Apple cider vinegar is everywhere. Everybody talks about it and everybody seems to love it. Is this just a new hype or is apple cider vinegar actually amazing? Are there actual health benefits of apple cider vinegar?
As the name suggests, apple cider vinegar is a product that is made from apples. Given the popular folk wisdom that “an apple a day keeps the doctor away,” it is likely not surprising that apple cider vinegar can boost your health and vitality. Keep reading to learn about the six health benefits of apple cider vinegar.
Apple Cider Vinegar is made by fermenting apple juice. It is popular for its healing properties and used as medicine in natural health communities for centuries. Literature reveals that Hippocrates used it with honey as a healing elixir, antibiotic, and tonic for general health in 400 B.C.
It’s true that vinegar has some benefits. Research shows this acidic liquid (and not just the apple cider variety) has antimicrobial effects against norovirus and E. coli. The “mother” in unfiltered apple cider vinegar—which the University Chicago of Medicine describes as “the combination of yeast and bacteria formed during fermentation”—is packed with probiotics.
First of all, there’s nothing new here. Apple cider vinegar was used as a natural remedy for health problems for a very long period of time. In fact, it’s an ancient remedy. It seems that we’re becoming more aware of those benefits these days, but they were always there. It’s a re-discovery, if you will.
More people are trying to improve their life by making healthier and more natural choices these days and that’s why you’ll see apple cider vinegar pretty much anywhere there’s a conversation about health, food, and natural remedies.
What Is Apple Cider Vinegar Exactly?
First, let’s explore exactly what apple cider vinegar, or ACV, is. ACV is made from fermented apples and water. Like other vinegars, ACV has 5 percent acidity.
You may notice that there are different types of ACV available at the store. For instance, distilled ACV looks clear in the bottle, and it may be the one you’re most familiar with. (2) But raw, unfiltered or unpasteurized ACV contains a cloudy substance that floats around in the mix. This is called the “mother” and is formed by natural enzymes during fermentation. No need to be wary of it: This stringy substance usually settles to the bottom of the bottle; it’s also completely safe to consume.
Regardless of the variety, you do not have to refrigerate ACV, and it will last for a very long time. Vinegar, in general, has an almost indefinite shelf life, according to The Vinegar Institute, an international trade association for vinegar manufacturers. Even if your vinegar changes appearance (it may look cloudier, for instance), it is still okay to be used.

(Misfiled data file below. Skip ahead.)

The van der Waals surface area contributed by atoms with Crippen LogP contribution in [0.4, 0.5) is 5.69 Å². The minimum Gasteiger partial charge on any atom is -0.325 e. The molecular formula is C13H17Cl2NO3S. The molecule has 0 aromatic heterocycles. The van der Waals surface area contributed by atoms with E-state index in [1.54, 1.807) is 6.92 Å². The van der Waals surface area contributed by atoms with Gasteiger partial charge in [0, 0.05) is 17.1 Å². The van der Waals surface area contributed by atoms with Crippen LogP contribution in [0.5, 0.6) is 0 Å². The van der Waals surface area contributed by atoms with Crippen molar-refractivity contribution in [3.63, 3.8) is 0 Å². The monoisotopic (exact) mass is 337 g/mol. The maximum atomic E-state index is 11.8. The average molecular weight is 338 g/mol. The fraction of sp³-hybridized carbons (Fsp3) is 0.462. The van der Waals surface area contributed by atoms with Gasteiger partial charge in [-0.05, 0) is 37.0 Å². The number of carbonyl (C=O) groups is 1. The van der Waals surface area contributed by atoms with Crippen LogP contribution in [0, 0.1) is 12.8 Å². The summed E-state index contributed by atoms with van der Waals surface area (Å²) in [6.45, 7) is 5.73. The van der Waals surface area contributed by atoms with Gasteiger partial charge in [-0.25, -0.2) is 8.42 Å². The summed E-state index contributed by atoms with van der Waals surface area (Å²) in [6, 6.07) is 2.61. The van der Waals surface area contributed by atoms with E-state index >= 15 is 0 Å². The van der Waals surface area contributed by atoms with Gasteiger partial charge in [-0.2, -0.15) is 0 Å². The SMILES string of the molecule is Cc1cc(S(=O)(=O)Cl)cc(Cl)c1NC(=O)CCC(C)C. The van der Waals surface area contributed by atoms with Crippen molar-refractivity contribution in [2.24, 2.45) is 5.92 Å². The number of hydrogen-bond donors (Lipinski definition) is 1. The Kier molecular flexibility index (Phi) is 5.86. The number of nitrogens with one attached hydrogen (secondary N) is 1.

As for nutrition facts, you can be sure that ACV won’t pack on the pounds. In fact, diluted apple cider vinegar contains zero calories per tablespoon (tbsp), as well as no fat, carbohydrates, protein, or fiber. You can think of it as a great way to add a burst of flavor to foods without adding calories or extra salt.
How Apple Cider Vinegar is Made
Before we explore the various health benefits of apple cider vinegar, let’s briefly explain how the product is made. The most important ingredient is, of course, apples. These apples are first cut up into pieces and then are squeezed to produce juice. The fermentation process is then started with the addition of yeast. After that, it is fermented a second time, transforming the juice to alcohol and then to a slightly bitter vinegar.
The nutritional components of ACV include:
- Vitamin B1
- Vitamin B2
- Vitamin B6
- Folic acid
- Pantothenic acid
- Vitamin C
- Amino acids
ACV can also be used as a flavoring agent in foods.
Health Benefits of Apple Cider Vinegar
High In Healthful Substances
Apple cider vinegar is made via a two-step process (1Trusted Source).
First, the manufacturer exposes crushed apples to yeast, which ferments the sugars and turns them into alcohol.
Next, adding bacteria further ferments the alcohol, turning it into acetic acid — the main active compound in vinegar.
Acetic acid gives vinegar its strong sour smell and flavor. Researchers believe this acid is responsible for apple cider vinegar’s health benefits. Cider vinegars are 5–6% acetic acid (2Trusted Source).
Organic, unfiltered apple cider vinegar also contains a substance called mother, which consists of strands of proteins, enzymes, and friendly bacteria that give the product a murky appearance.